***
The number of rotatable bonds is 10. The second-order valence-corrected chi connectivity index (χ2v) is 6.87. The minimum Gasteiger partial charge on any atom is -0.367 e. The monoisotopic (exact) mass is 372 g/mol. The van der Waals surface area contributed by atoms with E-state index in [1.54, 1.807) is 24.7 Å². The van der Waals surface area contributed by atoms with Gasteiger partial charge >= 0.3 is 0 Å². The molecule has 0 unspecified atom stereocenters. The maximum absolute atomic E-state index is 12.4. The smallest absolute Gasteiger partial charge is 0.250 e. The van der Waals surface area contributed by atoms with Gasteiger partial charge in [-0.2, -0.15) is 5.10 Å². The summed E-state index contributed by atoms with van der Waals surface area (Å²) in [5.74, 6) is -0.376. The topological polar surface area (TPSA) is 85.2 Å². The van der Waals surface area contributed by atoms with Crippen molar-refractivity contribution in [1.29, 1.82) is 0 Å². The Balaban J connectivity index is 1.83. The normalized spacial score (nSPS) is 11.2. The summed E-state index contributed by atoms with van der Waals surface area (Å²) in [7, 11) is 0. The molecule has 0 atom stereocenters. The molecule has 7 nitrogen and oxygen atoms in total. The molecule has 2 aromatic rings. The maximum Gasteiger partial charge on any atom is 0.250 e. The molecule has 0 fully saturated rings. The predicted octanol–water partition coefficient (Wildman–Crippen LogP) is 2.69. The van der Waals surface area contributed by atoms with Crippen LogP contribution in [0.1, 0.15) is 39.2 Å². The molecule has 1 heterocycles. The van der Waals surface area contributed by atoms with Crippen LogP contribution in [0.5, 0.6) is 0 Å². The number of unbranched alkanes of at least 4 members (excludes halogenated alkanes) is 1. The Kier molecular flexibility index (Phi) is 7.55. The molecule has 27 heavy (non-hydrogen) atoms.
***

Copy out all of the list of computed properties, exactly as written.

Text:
The number of rotatable bonds is 10. The second-order valence-corrected chi connectivity index (χ2v) is 6.87. The minimum Gasteiger partial charge on any atom is -0.367 e. The monoisotopic (exact) mass is 372 g/mol. The van der Waals surface area contributed by atoms with E-state index in [1.54, 1.807) is 24.7 Å². The van der Waals surface area contributed by atoms with Gasteiger partial charge >= 0.3 is 0 Å². The molecule has 0 unspecified atom stereocenters. The maximum absolute atomic E-state index is 12.4. The smallest absolute Gasteiger partial charge is 0.250 e. The van der Waals surface area contributed by atoms with Gasteiger partial charge in [-0.2, -0.15) is 5.10 Å². The summed E-state index contributed by atoms with van der Waals surface area (Å²) in [5.74, 6) is -0.376. The topological polar surface area (TPSA) is 85.2 Å². The van der Waals surface area contributed by atoms with Crippen molar-refractivity contribution in [1.29, 1.82) is 0 Å². The Balaban J connectivity index is 1.83. The normalized spacial score (nSPS) is 11.2. The summed E-state index contributed by atoms with van der Waals surface area (Å²) in [7, 11) is 0. The molecule has 0 atom stereocenters. The molecule has 7 nitrogen and oxygen atoms in total. The molecule has 2 aromatic rings. The maximum Gasteiger partial charge on any atom is 0.250 e. The molecule has 0 fully saturated rings. The predicted octanol–water partition coefficient (Wildman–Crippen LogP) is 2.69. The van der Waals surface area contributed by atoms with Crippen LogP contribution in [0.1, 0.15) is 39.2 Å². The molecule has 1 heterocycles. The van der Waals surface area contributed by atoms with Crippen LogP contribution in [0.5, 0.6) is 0 Å². The number of unbranched alkanes of at least 4 members (excludes halogenated alkanes) is 1. The Kier molecular flexibility index (Phi) is 7.55. The molecule has 27 heavy (non-hydrogen) atoms.